Saturday, October 29, 2011

Bruce Springsteen - Born to Run

Welcome to another edition of Seventies Saturday.

In 1975, Bruce Springsteen released his third studio album, the hugely successful Born to Run. The record helped him break through to a more national and international audience. It was his best selling record up to that point in his career, going Platinum in the UK, Canada, Australia and the US (a number of times over in the later three). It debuted its first week on the US Billboard 200 album charts at number 84, moved to number 8 the following week, spent the next two weeks at number 4 and finally reached number 3 by its fifth week of release. The 30th anniversary edition released in 2005 reached number 18 on the same charts. The album was also a critical success, earning high marks from numerous music publications. Rolling Stone magazine ranked it number 18 on its list of the 500 Greatest Albums of All-Time. VH-1 ranked it at number 27 on its Greatest Albums of All-Time list. Many fans consider it one of Springsteen's greatest works to date.

Side one rolls out with "Thunder Road", which Rolling Stone magazine ranked at number 86 on its list of the 500 Greatest Songs of All-Time. The lyrics tell of a girl named Mary and her boyfriend trying to make their big break. I really like the piano parts at the beginning of the song through the first verse; it takes me back to simpler times of my youth.

"Tenth Avenue Freeze-Out", the second single, only reached number 83 on the Billboard Hot 100. The song loosely tells of the formation of the E Street Band. I have always been a fan of the swing to the rhythm of this one - hearing it puts me in a positive mood.

"Night" celebrates the end of the workday and the joys that come with a night of car racing and pursuit of the perfect girl. This is easily my least favorite track on the first side if not the whole album. It just doesn’t do much for me.

"Backstreets" opens with a minute long keyboard overture by Roy Bittan, setting a tone full of strength and confidence. When the guitar melody comes in, it provides a sharp contrast. The lyrics then tell of how this relationship between boy and girl is complicated by the arrival of another guy. The piano really makes this song for me.

The title track opens side two. "Born to Run" was the first single from the album and it reached number 23 on the Billboard Hot 100. Rolling Stone magazine ranked it at number 21 on its list of the 500 Greatest Songs of All-Time. The lyrics sum up the desperation of teenaged years and the burning desire to escape. This universal feeling helped Springsteen to connect to the youth audience of the 70's and beyond. I know we all connected to this one in high school, seven years after the fact. It has such an epic sound to it, with how it explodes from your speakers. Timeless.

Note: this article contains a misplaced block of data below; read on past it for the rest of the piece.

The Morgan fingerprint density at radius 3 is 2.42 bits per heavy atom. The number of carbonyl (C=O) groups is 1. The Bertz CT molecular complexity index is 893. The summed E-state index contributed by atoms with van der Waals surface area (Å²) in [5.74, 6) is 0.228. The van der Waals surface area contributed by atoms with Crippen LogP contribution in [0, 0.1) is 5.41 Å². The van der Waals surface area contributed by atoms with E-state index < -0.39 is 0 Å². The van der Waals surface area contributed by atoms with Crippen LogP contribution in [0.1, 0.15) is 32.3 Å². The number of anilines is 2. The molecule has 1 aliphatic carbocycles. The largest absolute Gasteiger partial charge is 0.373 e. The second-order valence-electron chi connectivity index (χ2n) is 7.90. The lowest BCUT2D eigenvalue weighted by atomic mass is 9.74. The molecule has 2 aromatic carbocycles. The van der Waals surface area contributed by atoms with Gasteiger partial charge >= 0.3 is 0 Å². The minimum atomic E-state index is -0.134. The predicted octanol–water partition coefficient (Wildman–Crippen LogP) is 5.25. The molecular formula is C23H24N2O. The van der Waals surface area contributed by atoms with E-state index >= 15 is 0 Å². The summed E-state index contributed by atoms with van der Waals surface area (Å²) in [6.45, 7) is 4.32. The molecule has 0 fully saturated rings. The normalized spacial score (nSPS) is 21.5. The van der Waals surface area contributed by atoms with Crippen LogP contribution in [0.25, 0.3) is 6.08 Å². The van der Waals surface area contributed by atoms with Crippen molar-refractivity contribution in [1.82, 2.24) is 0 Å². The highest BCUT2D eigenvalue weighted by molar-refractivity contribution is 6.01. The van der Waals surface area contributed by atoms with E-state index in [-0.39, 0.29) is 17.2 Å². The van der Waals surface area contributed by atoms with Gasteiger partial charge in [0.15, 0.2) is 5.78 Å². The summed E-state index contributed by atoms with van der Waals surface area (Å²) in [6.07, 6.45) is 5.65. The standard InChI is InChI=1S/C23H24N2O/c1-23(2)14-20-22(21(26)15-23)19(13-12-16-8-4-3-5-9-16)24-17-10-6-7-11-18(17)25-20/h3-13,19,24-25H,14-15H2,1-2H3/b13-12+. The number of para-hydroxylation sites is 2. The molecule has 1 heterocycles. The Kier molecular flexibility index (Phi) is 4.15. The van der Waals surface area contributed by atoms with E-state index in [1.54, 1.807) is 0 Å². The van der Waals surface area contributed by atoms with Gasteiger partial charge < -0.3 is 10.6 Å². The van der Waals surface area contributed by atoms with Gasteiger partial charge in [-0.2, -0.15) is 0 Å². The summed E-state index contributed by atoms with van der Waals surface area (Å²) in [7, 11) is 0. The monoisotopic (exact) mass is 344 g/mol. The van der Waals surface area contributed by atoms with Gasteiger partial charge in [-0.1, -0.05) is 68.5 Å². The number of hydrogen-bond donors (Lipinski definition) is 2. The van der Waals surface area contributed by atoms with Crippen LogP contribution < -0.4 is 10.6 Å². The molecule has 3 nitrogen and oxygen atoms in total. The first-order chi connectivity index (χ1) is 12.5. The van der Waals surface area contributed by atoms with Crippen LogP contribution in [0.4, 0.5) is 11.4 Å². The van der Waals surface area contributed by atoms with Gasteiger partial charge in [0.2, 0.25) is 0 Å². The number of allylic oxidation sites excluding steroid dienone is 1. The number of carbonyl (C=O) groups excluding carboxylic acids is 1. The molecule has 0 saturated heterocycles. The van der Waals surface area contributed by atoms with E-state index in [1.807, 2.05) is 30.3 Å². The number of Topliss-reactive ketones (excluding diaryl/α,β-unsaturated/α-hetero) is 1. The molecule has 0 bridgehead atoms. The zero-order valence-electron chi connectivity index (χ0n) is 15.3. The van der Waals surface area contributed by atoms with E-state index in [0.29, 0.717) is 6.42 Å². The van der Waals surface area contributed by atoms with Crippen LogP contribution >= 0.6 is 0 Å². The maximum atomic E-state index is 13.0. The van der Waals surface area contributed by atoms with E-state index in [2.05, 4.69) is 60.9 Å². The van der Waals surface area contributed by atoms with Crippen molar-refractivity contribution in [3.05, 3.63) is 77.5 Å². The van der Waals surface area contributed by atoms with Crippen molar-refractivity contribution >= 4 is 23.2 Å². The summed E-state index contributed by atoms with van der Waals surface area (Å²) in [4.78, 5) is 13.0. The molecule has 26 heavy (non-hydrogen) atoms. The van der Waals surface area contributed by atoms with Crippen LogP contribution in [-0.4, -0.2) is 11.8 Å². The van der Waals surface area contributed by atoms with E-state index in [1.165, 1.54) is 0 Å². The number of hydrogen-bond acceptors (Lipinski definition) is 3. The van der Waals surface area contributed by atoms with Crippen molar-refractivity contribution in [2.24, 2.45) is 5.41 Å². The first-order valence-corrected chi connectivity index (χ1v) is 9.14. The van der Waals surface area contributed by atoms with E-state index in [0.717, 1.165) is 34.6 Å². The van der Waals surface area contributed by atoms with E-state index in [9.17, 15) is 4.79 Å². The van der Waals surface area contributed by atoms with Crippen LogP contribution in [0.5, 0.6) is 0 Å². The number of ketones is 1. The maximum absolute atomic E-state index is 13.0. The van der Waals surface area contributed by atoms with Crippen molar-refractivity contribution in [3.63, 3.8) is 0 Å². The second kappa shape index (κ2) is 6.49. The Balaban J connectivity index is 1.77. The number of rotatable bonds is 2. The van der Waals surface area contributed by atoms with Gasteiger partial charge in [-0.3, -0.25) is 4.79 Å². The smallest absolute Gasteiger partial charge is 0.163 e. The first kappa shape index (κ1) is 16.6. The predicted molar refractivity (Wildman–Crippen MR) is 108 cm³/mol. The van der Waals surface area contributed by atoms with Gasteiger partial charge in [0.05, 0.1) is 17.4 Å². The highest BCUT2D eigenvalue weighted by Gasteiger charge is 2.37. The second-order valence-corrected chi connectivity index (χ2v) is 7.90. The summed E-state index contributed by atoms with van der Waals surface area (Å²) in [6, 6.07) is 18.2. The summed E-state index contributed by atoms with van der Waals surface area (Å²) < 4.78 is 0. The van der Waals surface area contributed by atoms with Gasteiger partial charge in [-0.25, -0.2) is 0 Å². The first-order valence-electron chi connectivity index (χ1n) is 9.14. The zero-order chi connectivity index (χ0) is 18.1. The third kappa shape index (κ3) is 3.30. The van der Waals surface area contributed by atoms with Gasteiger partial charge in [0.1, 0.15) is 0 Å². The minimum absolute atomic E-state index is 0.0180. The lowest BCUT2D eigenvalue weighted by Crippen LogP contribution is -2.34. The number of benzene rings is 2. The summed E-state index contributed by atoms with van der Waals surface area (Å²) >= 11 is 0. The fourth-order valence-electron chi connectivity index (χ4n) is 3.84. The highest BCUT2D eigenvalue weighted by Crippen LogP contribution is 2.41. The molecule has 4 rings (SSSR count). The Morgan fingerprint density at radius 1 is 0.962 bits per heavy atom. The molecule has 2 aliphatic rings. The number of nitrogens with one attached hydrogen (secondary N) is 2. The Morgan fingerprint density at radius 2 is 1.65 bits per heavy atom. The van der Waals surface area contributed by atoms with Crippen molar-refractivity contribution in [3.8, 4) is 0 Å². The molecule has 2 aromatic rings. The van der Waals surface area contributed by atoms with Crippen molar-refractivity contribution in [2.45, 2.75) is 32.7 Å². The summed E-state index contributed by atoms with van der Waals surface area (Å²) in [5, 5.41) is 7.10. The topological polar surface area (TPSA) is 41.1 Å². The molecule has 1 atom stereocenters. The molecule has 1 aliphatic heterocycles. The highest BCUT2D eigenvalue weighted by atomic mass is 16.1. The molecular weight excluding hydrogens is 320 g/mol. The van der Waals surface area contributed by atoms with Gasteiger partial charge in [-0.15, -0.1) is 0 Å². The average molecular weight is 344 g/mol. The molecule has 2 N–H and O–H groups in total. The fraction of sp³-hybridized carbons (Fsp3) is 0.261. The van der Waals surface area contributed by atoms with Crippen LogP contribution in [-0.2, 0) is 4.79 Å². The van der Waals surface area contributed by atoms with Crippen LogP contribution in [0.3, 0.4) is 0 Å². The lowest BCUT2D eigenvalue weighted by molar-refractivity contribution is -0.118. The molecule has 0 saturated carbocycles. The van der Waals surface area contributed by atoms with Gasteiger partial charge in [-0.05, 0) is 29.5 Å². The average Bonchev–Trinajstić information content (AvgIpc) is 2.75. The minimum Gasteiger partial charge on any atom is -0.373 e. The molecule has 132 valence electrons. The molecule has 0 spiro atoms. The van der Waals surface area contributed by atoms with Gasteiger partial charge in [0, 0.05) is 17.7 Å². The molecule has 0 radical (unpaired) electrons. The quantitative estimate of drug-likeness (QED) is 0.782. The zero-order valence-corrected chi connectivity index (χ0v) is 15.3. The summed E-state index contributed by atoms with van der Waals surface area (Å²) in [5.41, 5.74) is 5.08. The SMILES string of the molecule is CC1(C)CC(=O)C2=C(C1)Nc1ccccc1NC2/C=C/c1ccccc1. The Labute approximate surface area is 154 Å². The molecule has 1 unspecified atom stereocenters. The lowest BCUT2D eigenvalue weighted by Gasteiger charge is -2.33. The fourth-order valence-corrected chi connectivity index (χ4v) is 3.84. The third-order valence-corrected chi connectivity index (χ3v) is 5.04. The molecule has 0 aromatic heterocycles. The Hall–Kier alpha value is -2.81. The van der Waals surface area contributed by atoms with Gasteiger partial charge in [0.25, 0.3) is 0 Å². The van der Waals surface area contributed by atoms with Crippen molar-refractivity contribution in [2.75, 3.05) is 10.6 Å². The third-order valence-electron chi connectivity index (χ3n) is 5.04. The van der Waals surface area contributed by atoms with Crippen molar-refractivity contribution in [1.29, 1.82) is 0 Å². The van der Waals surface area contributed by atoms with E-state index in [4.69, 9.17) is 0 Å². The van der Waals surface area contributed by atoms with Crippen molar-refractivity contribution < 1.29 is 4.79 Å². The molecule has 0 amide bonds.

"She's the One" was the B-side to the "Tenth Avenue Freeze-Out" single. The song tells of a deep attraction to a woman who is beautiful but also trouble. He knows that she's wrong but feels that there is a chance that she could change. It sums up the often blinding power of love quite well. I like the catchy keyboards that dance in the background on this one and how the rhythm blasts on the second verse.

"Meeting Across the River" served as the B-side to the "Born to Run" single. It features Randy Brecker on trumpet and jazz great Richard Davis on piano and bass. Bruce’s vocals match well to the backdrop they have painted for him. The lyrics tell of a two-bit criminal looking for that final big chance. The song is a nice narrative segue way into the final track of the record.

"Jungleland" closes out the album in an epic fashion, clocking in at just over nine and a half minutes. It opens with the mood-setting violin by Suki Lahav with piano accompaniment by Bittan. The lyrics tell the tragic tale of a love affair amid the world of gang violence of the big city. The song ends on a very down note, with the guy gunned down and his life/death having such little impact. I very much enjoy the saxophone solo by the late Clarence Clemons on this one.

I was a mere ten years old and still in Elementary school when Born to Run was initially released in 1975. My older brother, who was about to enter high school at the time, was a bit closer to the target audience. By the time the decade had ended though, he was very much into all of those early Springsteen records and thus I too was exposed to them indirectly through the wall that separated our bedrooms. So many of these songs became staples of the album-oriented rock station we listened to out of Buffalo. By the time I was in high school as the new decade started, I too would come to better understand the powerful lyrics of the Boss.

As an adult, I can really appreciate the complexity of this album. I can see how each side is built to create a narrative story and how the musical tones further support that. This album certainly deserves the iconic status it has achieved over the decades; it is a record that everyone needs to listen to at least once in their life if not have as a part of their music collection.

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